Explore the dark subculture of 1950s tattoos! In the early 1950s, when tattoos were the indelible mark of a lowlife, an erudite professor of English--a friend of Gertrude Stein, Thomas Mann, Andre Gide, and Thornton Wilder--abandoned his job to become a tattoo artist (and incidentally a researcher for Alfred Kinsey). Bad Boys and Tough Tattoos tells the story of his years working in a squalid arcade on Chicago’s tough State Street. During that time he left his mark on a hundred thousand people, from youthful sailors who flaunted their tattoos as a rite of manhood to executives who had to hide their passion for well-ornamented flesh. Bad Boys and Tough Tattoos is anything but politically correct. The gritty, film-noir details of Skid Row life are rendered with unflinching honesty and furtive tenderness. His lascivious relish for the young sailors swaggering or staggering in for a new tattoo does not blind him to the sordidness of the world they inhabited. From studly nineteen-year-olds who traded blow jobs for tattoos to hard-bitten dykes who scared the sailors out of the shop, the clientele was seedy at best: sailors, con men, drunks, hustlers, and Hells Angels. These days, when tattoo art is sported by millionaires and the middle class as well as by gang members and punk rockers, the sheer squalor of Bad Boys and Tough Tattoos is a revelation. However much tattoo culture has changed, the advice and information is still sound: how to select a good tattoo artist what to expect during a tattooing session how to ensure the artist uses sterile needles and other safety precautions how to care for a new tattoo why people get tattoos--25 sexual motivations for body art More than a history of the art or a roster of famous--and infamous--tattoo customers and artists, Bad Boys and Tough Tattoos is a raunchy, provocative look at a forgotten subculture.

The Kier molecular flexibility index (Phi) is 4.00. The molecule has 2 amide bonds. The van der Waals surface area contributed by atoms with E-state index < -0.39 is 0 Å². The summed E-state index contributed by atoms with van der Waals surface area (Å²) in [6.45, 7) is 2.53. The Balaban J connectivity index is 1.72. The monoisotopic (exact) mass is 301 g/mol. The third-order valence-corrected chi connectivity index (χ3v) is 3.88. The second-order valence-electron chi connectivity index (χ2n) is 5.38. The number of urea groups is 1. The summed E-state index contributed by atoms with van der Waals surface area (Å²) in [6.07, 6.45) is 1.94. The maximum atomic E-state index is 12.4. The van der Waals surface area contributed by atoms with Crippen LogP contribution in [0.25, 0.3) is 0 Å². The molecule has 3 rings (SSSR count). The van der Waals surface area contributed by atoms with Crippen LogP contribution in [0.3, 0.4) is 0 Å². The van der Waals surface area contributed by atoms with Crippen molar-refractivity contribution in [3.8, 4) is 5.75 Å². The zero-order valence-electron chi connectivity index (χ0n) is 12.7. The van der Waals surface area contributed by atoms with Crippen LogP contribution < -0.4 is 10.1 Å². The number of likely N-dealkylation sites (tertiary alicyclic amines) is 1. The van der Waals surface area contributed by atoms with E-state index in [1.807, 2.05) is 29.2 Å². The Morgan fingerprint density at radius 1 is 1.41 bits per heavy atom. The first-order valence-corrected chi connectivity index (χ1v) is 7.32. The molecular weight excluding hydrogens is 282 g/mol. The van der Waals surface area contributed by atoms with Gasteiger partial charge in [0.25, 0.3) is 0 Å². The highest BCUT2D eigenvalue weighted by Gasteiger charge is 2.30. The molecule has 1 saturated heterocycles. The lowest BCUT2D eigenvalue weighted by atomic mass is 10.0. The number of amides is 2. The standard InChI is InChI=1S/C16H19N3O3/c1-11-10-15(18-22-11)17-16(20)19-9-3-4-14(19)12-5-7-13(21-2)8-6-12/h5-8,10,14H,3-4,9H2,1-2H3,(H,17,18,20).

A unique illustrated reference on the origins and meanings of nearly one thousand tattoo symbols that serves as a guide for choosing a personal image and provides a fascinating look at the tattoo as a work of art. Tattoos continue to move into the mainstream and grow in popularity with each passing day. For people contemplating getting a tattoo, however, the choice of images can be overwhelming. A comprehensive, informative exploration of the colorful world of tattoos, The Tattoo Encyclopedia presents concise descriptions of symbols both common and unusual and sheds light on their historic, religious, and cultural significance. Organized in a convenient A-to-Z format, cross-referenced, indexed by category, and illustrated with three hundred samples of authentic tattoo line art, this book features a stunning array of images ranging from ancient Buddhist and Chinese designs to those sported by twenty-first-century bikers. The definition of each symbol includes the widely accepted interpretation based on historical fact and cultural source, as well as various interpretations that have developed across different cultures and time periods. Whether choosing a personally significant tattoo, wanting to learn more about a symbol, or simply being interested in tattoos as a form of art and body decoration, readers will discover the richness of tattoo culture in The Tattoo Encyclopedia.